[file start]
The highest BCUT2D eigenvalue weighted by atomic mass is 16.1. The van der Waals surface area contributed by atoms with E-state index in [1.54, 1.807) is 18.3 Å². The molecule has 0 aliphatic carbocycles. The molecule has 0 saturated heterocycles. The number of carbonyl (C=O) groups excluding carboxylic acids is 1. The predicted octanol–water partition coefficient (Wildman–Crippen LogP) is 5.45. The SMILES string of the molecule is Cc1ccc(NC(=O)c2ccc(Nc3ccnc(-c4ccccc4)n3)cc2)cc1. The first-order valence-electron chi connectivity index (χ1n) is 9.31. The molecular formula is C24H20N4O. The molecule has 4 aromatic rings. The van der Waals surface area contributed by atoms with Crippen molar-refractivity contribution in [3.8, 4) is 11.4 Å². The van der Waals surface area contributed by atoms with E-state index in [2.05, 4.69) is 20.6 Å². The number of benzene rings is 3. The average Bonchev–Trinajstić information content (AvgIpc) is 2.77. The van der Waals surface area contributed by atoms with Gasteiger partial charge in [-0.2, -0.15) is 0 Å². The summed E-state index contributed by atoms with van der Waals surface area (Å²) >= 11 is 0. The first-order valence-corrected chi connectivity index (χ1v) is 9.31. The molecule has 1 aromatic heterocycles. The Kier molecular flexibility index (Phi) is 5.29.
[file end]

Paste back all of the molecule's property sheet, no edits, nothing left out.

The highest BCUT2D eigenvalue weighted by atomic mass is 16.1. The van der Waals surface area contributed by atoms with E-state index in [1.54, 1.807) is 18.3 Å². The molecule has 0 aliphatic carbocycles. The molecule has 0 saturated heterocycles. The number of carbonyl (C=O) groups excluding carboxylic acids is 1. The predicted octanol–water partition coefficient (Wildman–Crippen LogP) is 5.45. The SMILES string of the molecule is Cc1ccc(NC(=O)c2ccc(Nc3ccnc(-c4ccccc4)n3)cc2)cc1. The first-order valence-electron chi connectivity index (χ1n) is 9.31. The molecular formula is C24H20N4O. The molecule has 4 aromatic rings. The van der Waals surface area contributed by atoms with Crippen molar-refractivity contribution in [3.8, 4) is 11.4 Å². The van der Waals surface area contributed by atoms with E-state index in [2.05, 4.69) is 20.6 Å². The number of benzene rings is 3. The average Bonchev–Trinajstić information content (AvgIpc) is 2.77. The van der Waals surface area contributed by atoms with Gasteiger partial charge in [-0.2, -0.15) is 0 Å². The summed E-state index contributed by atoms with van der Waals surface area (Å²) >= 11 is 0. The first-order valence-corrected chi connectivity index (χ1v) is 9.31. The molecule has 1 aromatic heterocycles. The Kier molecular flexibility index (Phi) is 5.29.